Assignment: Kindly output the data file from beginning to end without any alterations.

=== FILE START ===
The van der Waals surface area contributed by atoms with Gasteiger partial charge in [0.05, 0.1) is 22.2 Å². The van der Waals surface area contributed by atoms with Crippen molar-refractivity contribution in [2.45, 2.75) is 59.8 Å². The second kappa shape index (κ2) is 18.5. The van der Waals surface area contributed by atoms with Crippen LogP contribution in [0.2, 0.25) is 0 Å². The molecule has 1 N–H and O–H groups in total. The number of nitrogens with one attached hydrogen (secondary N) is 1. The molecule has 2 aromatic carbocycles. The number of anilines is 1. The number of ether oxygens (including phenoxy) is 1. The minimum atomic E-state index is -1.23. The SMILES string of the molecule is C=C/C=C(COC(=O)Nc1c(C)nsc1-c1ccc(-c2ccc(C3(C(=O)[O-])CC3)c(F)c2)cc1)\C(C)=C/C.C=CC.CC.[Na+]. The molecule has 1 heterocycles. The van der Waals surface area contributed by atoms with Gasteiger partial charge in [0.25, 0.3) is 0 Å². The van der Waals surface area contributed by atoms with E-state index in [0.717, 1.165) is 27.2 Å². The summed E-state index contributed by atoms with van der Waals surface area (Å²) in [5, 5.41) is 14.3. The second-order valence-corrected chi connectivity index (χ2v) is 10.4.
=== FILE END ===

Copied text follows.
The van der Waals surface area contributed by atoms with Gasteiger partial charge in [0.05, 0.1) is 22.2 Å². The van der Waals surface area contributed by atoms with Crippen molar-refractivity contribution in [2.45, 2.75) is 59.8 Å². The second kappa shape index (κ2) is 18.5. The van der Waals surface area contributed by atoms with Crippen LogP contribution in [0.2, 0.25) is 0 Å². The molecule has 1 N–H and O–H groups in total. The number of nitrogens with one attached hydrogen (secondary N) is 1. The molecule has 2 aromatic carbocycles. The number of anilines is 1. The number of ether oxygens (including phenoxy) is 1. The minimum atomic E-state index is -1.23. The SMILES string of the molecule is C=C/C=C(COC(=O)Nc1c(C)nsc1-c1ccc(-c2ccc(C3(C(=O)[O-])CC3)c(F)c2)cc1)\C(C)=C/C.C=CC.CC.[Na+]. The molecule has 1 heterocycles. The van der Waals surface area contributed by atoms with Gasteiger partial charge in [0.25, 0.3) is 0 Å². The van der Waals surface area contributed by atoms with E-state index in [0.717, 1.165) is 27.2 Å². The summed E-state index contributed by atoms with van der Waals surface area (Å²) in [5, 5.41) is 14.3. The second-order valence-corrected chi connectivity index (χ2v) is 10.4.